New Research: Most Californians Think Domestic Abuse Can Happen to Them

Two-thirds of Adults in California Know Someone Close to Them Who Has Been a Victim of Domestic Violence

San Francisco, November 9, 2012 – Today, Blue Shield of California Foundation released a groundbreaking survey of Californians that reveals their attitudes about domestic violence. A strong majority of Californians believe domestic violence can happen to anyone – women, men, young or old, any race and income level – and that children exposed to such violence are at-risk for severe emotional problems.  This is consistent with research studies on victims of domestic violence.

The poll, conducted by Tulchin Research for the Blue Shield of California Foundation, surveyed 900 adults statewide on their beliefs and attitudes about domestic violence during Domestic Violence Awareness Month (October). This is the first known survey to explore attitudes and opinions of all Californians related to domestic violence and potential solutions.

Highlights from the poll include the following:

• 70 percent of Californians see domestic violence as an issue that affects “people like me” and “people I know well.”
• 66 percent report having a friend or family member who has been a victim of domestic violence.
• An overwhelming majority (97 percent) believe that children exposed to domestic violence are more likely to have mental health and anger management problems.
• Respondents rated educating young people as the most effective solution for reducing domestic violence, followed by ensuring our communities have adequate funding for domestic violence shelters (93%) and raising public awareness (93%).
• In terms of when to introduce domestic violence education to young people, more than 80 percent support teaching middle and high school students about healthy relationships to raise awareness on relationship violence or dating abuse.

“I was surprised at the large number of Californians who have been personally affected by domestic violence. That appears to be driving their strong belief that domestic violence is something that could happen to anyone and their overwhelming opinion that programs for reducing domestic violence are effective,” said Ben Tulchin, President and Founder of Tulchin Research.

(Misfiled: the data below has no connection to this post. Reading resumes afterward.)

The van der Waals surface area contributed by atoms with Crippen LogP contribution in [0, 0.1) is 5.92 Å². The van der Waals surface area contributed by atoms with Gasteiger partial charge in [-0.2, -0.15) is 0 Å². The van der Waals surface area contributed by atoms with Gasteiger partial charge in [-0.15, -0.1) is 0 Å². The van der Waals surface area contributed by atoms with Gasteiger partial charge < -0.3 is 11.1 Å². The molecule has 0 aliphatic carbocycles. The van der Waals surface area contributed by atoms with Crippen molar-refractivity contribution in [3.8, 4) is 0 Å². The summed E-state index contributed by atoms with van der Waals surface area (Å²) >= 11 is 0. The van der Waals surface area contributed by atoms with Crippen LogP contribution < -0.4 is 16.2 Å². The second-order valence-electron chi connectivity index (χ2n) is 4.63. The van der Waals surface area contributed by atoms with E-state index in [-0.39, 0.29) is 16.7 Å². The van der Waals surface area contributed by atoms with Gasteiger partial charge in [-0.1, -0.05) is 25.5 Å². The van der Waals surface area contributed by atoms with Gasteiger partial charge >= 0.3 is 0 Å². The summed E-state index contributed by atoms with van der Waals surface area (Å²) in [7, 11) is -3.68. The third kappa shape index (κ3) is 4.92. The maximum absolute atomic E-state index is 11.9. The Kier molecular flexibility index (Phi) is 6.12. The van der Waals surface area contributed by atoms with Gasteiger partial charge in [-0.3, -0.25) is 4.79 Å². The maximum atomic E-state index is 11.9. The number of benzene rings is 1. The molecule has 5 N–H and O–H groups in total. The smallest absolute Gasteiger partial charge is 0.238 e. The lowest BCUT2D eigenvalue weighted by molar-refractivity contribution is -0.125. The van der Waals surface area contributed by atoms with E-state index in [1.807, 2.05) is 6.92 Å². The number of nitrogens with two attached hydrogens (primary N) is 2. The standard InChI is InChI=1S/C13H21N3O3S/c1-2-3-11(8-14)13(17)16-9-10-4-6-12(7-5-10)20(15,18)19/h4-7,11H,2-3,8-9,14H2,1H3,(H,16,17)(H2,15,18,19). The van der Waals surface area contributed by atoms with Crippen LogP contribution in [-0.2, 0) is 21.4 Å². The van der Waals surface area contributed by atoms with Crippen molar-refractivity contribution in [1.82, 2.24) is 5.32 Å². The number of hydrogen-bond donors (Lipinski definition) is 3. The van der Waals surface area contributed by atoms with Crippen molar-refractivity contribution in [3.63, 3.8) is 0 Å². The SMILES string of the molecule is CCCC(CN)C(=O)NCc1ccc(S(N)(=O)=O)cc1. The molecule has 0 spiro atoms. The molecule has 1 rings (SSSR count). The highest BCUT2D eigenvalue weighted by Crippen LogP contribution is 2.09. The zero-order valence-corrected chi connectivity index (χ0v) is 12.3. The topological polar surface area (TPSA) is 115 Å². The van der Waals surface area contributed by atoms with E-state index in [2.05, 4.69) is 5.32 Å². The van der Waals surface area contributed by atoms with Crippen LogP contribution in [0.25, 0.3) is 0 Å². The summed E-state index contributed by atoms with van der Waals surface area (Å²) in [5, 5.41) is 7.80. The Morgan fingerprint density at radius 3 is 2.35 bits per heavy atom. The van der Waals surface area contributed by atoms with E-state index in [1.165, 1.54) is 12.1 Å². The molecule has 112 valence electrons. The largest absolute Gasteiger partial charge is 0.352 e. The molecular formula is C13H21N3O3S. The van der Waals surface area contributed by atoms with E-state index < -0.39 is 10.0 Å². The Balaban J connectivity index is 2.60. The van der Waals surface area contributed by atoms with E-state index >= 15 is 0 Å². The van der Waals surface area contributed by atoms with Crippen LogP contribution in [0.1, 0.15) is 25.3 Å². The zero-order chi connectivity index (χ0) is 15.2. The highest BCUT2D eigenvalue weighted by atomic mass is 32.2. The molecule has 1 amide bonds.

“It is particularly impressive to find such unanimity in our polarized political environment, as Californians of all ages, gender, ethnicities, and ideologies agree that domestic violence is a problem that can affect them and that solutions are effective,” added Tulchin.

The strong interest in educating students about relationship and dating violence tracks closely to the respondents’ perception that children’s exposure to domestic violence causes serious emotional problems.
 
“From a public health perspective, domestic violence is reaching epidemic proportions,” Peter Long, Ph.D., President and CEO, Blue Shield of California Foundation.

 “Californians understand all too personally that violence in the home is a serious problem, but they are not cynical,” he added. “If we take their cue and protect victims when they are most vulnerable while also preparing young people to maintain healthy relationships, we can end domestic violence in California.”

For more details from the polling, see here.

About the survey: From October 24 – 28, 2012, Tulchin Research conducted a random-digit-dial telephone survey among 900 adults in California at least 18 years of age or older using live, professional interviewers and conducting surveys in both English and Spanish and calling both landlines and cell phones. The margin of error for this survey is +/- 3.27 percentage points.

ABOUT BLUE SHIELD OF CALIFORNIA FOUNDATION
Blue Shield of California Foundation is one of the state’s largest and most trusted grantmaking organizations. Our mission is to improve the lives of all Californians, particularly underserved populations, by making health care accessible, effective, and affordable, and by ending domestic violence. For more information visit: www.blueshieldcafoundation.org.

 

# # #